As a jobbing filmmaker, Bava could make good use of available locations, but he excelled at studio work where he could absolutely control the lighting and create wholly artificial worlds. Black Sunday’s Moldavian countryside is almost entirely artificial, alternating between spacious, ornate interiors and exteriors that sometimes barely exist apart from foreground twigs and dry ice fumes – and Bava’s atmospheric lighting.

Though not notably sophisticated as a piece of screenwriting – his films generally rely more on lighting, composition, movement, sound and design, rather than dialogue or acting – Bava’s first movie as sole director shows his wide cinematic knowledge, visually quoting everything from White Zombie to David Lean’s Oliver Twist and Disney’s Snow White and the Seven Dwarfs (crossed with Jacques Tourneur’s The Leopard Man). He also layers the film with visual motifs and rhymes, deploying eyes, windows, reflections, and long, tense right-to-left pans, which sometimes come full circle to their point of origin, Bava’s crew presumably crouching on the floor to stay out of shot, or else trotting around the camera ahead of the advancing lens.

While Bava’s films don’t usually scare me much, the wandering corpse in Black Sabbath, popping up everywhere like Droopy, frightens the blue Jesus out of me, and there’s a sudden transformation from child to zombie in his last film, Shock, accomplished without any special effects, which caused me to leave fingerprints in the cat. Black Sunday strikes me as more pleasurably Halloweeny, spooky and fun and gorgeously eerie, with just enough sheer nastiness to give it a slight edge.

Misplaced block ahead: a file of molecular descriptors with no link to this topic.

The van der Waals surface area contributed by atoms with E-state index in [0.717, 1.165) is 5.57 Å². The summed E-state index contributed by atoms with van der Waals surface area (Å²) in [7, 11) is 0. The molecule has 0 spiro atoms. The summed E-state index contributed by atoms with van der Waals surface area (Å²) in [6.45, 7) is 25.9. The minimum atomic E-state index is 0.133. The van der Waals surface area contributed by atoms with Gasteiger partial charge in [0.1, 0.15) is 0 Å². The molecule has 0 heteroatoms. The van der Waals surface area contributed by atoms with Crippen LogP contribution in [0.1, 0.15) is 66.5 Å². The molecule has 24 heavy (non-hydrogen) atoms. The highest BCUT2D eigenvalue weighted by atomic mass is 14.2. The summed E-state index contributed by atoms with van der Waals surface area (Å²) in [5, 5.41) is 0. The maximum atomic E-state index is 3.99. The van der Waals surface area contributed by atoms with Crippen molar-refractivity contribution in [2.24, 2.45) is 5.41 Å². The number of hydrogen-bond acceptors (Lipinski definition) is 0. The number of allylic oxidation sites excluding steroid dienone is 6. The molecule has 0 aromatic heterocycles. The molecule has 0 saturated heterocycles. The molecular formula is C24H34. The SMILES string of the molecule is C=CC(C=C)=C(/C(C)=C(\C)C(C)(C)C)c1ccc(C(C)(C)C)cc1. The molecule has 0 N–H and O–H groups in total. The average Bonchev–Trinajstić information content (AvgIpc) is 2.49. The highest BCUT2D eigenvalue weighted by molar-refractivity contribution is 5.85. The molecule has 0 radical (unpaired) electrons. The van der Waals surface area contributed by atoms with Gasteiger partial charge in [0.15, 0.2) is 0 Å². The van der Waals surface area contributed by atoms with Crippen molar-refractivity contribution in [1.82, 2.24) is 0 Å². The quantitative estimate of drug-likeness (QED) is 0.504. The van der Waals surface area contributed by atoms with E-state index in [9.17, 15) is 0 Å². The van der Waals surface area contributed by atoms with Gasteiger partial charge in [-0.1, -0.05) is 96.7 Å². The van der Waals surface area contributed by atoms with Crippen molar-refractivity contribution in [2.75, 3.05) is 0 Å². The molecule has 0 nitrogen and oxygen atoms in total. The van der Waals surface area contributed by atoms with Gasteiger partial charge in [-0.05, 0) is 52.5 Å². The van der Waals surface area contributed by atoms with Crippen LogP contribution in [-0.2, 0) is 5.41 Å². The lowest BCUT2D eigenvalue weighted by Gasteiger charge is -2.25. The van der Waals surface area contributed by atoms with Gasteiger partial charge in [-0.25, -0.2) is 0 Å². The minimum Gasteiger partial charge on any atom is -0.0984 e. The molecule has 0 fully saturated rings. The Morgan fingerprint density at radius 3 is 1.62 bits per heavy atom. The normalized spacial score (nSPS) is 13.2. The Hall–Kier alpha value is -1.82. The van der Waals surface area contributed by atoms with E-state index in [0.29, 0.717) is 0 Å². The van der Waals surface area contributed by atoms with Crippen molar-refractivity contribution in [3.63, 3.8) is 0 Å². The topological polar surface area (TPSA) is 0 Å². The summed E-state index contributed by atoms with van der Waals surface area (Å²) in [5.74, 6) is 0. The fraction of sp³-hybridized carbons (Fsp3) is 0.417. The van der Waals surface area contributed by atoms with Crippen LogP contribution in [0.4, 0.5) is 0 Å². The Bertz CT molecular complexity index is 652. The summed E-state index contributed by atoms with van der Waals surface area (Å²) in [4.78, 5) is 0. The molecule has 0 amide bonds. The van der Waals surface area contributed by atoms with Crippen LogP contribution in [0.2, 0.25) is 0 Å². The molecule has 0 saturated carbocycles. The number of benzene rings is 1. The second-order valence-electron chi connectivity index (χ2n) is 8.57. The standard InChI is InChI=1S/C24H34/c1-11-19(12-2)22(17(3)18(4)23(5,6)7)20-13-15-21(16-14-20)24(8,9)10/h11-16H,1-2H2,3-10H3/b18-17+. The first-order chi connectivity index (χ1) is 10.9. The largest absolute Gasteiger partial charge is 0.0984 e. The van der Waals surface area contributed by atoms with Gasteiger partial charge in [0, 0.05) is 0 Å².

Arrow’s sumptuous Blu-ray comes with intros, interviews, commentary by Bava scholar Tim Lucas, and a whole movie as extra: the aforementioned I Vampiri, a testing ground for some of the tricks Bava perfected in Black Sunday. It’s quite a package.

David Cairns

Zombie Flesh Eaters

Zombie Flesh Eaters

Format: Blu-ray/DVD/Limited edition steelbook

Release date: 3 December 2012

With live piano duet accompaniment by Robin Harris and Laura Anstee

Distributor: Arrow Video

Director: Lucio Fulci

Writers: Elisa Briganti, Dardano Sacchetti

Original title: Zombi 2

Cast: Tisa Farrow, Ian McCulloch, Richard Johnson, Al Cliver, Auretta Gay